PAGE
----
Wednesday, March 18. 2015
I read an article about personalizing professional learning (PL) that posits that, as designers and providers of PL, we tend to not take into account the expertise of the teacher-as-learner. What we do concentrate on is their weaknesses, rather than their strengths.
At my university, faculty and PL providers both grumble about the constraints on their ability to do more PL. Time, support and resources top the list of constraints. I don't hear them complain about personalization, but that might be because no one expects there to be any personalization.
Friday, March 13. 2015
MOOCs might make headlines, but Yale's experiments with professional degrees say more about how top universities that stayed away from online courses are now using them.
"Yale Announces ‘Blended’ Online Master’s Degree" excerpted from chronicle.com/blogs/wiredcampus/
Monday, March 9. 2015
Makerspaces (AKA hackerspaces, hackspaces, and fablabs) are creative, do-it-yourself (DIY) spaces where people can gather to create, invent, and learn. A large number of them have been opened in libraries and more recently in public spaces and on campuses.
The makerspace may contain 3D printers, software, electronics, craft and hardware supplies and tools that most individuals can't afford to own but want to learn to use.
Makerspaces in K-12 schools edutopia.org/blog/creating-makerspaces-in-schools
Thursday, February 26. 2015
The MOOC I facilitated on Canvas Network in 2013 was called "Academia and the MOOC" and was intended to attract teachers as well as others in academic roles (instructional designer, support staff, administration and student).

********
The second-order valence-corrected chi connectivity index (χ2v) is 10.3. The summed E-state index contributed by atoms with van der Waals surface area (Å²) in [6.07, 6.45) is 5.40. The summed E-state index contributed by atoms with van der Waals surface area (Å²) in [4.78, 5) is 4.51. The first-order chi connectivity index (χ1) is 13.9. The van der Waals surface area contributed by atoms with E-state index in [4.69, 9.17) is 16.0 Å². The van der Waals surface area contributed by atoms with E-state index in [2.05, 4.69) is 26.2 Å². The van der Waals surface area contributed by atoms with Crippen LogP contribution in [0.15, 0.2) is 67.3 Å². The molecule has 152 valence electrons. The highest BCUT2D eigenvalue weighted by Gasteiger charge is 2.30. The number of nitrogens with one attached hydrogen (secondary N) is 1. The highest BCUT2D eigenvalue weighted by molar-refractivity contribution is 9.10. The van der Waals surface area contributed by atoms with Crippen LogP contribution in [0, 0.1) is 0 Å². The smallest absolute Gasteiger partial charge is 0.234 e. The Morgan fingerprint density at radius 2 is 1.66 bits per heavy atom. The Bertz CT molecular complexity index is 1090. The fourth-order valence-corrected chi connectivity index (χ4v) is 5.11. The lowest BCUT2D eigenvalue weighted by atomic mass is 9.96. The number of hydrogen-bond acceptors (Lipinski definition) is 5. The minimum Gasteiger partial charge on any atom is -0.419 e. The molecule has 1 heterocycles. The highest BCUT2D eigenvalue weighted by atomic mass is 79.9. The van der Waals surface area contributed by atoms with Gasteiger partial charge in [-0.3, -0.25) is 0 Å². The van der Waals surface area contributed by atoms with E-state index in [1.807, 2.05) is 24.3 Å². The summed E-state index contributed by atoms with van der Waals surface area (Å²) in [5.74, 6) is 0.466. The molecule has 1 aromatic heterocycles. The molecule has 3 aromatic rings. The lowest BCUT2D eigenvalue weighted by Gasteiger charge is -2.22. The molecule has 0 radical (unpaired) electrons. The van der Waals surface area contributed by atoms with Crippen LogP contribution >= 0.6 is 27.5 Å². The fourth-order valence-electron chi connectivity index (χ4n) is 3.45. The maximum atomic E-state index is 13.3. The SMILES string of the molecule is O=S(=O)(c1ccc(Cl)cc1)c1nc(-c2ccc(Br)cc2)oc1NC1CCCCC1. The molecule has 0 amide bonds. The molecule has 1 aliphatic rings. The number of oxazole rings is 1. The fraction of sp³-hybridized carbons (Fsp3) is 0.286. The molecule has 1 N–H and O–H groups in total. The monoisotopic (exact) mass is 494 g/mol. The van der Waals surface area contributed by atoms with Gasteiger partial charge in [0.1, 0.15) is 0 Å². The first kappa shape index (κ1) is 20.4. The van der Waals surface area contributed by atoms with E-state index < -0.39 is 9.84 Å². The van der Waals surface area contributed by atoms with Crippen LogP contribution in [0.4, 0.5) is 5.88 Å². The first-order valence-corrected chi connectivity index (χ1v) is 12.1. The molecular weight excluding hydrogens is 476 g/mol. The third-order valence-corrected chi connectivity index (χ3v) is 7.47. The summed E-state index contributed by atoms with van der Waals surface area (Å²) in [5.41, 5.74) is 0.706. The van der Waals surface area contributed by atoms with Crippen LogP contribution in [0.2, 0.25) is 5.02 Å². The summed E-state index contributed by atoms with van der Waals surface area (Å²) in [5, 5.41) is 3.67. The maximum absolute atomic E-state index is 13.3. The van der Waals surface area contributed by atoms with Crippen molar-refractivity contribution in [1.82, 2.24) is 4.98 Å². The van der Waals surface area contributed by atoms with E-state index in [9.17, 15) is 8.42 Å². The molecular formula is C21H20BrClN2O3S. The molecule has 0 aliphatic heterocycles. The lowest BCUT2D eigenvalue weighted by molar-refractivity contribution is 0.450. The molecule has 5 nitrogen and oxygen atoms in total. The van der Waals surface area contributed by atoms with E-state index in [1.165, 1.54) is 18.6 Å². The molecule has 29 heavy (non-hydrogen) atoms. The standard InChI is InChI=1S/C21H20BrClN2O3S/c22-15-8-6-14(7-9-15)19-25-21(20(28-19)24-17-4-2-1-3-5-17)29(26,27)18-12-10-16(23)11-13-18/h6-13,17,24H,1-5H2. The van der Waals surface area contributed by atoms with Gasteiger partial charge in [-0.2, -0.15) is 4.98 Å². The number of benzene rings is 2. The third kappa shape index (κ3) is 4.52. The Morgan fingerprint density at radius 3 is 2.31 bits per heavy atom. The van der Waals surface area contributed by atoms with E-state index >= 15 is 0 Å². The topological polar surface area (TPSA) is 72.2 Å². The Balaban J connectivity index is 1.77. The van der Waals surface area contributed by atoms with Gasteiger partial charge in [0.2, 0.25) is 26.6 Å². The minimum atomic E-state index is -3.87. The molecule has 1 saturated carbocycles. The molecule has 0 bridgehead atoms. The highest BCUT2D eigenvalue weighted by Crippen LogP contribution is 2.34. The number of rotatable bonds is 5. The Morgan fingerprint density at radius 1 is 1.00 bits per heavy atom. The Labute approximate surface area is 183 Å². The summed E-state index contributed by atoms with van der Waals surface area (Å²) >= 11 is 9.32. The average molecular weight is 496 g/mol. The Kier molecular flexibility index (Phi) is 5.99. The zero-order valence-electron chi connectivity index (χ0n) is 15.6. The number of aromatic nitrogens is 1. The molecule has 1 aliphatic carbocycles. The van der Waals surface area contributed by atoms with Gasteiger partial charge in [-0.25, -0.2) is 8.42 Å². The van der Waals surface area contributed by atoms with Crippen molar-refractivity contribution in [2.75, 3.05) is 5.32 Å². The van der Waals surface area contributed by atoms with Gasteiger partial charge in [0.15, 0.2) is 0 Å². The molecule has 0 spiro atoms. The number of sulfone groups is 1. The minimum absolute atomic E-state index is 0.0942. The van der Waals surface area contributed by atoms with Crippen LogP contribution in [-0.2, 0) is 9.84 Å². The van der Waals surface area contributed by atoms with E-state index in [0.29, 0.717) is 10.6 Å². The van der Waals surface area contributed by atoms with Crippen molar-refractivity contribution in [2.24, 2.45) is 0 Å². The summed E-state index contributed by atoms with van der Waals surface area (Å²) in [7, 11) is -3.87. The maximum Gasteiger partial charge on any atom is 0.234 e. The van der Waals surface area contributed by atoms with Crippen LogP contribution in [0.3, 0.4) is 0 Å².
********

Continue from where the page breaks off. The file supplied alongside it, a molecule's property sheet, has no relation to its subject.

Monday, February 23. 2015
On March 13, I will be presenting on "Making Learning Visible to Increase Student Engagement" at the NJEDge Faculty Showcase. This "Best Practices" presentation was inspired in part by the educational research from the Project Zero group at the Harvard Graduate School of Education.
I will be talking about the practice of using a public forum in both undergraduate and graduate online and face-to-face classes (at NJIT and at Montclair State University) and having students publicly reflect on their learning experiences.
Requiring students to document their work in a class forum immediately changes student ownership of their work. This type of documentation makes learning visible, rather than the private 1:1 relationship that assessment and evaluation often has between a student and instructor.
I will explain the documentation and process reflection methodology and show student examples. This practice borrows on earlier use of and the pedagogy of portfolios.
The Making Learning Visible (MLV) Project was based on collaborative research between Project Zero researchers and educators from the Municipal Preschools of Reggio Emilia, Italy. MLV investigated how best to understand, document, and support individual and group learning for children and adults. I read about it in Making Thinking Visible and Visible Learners. The five key principles are that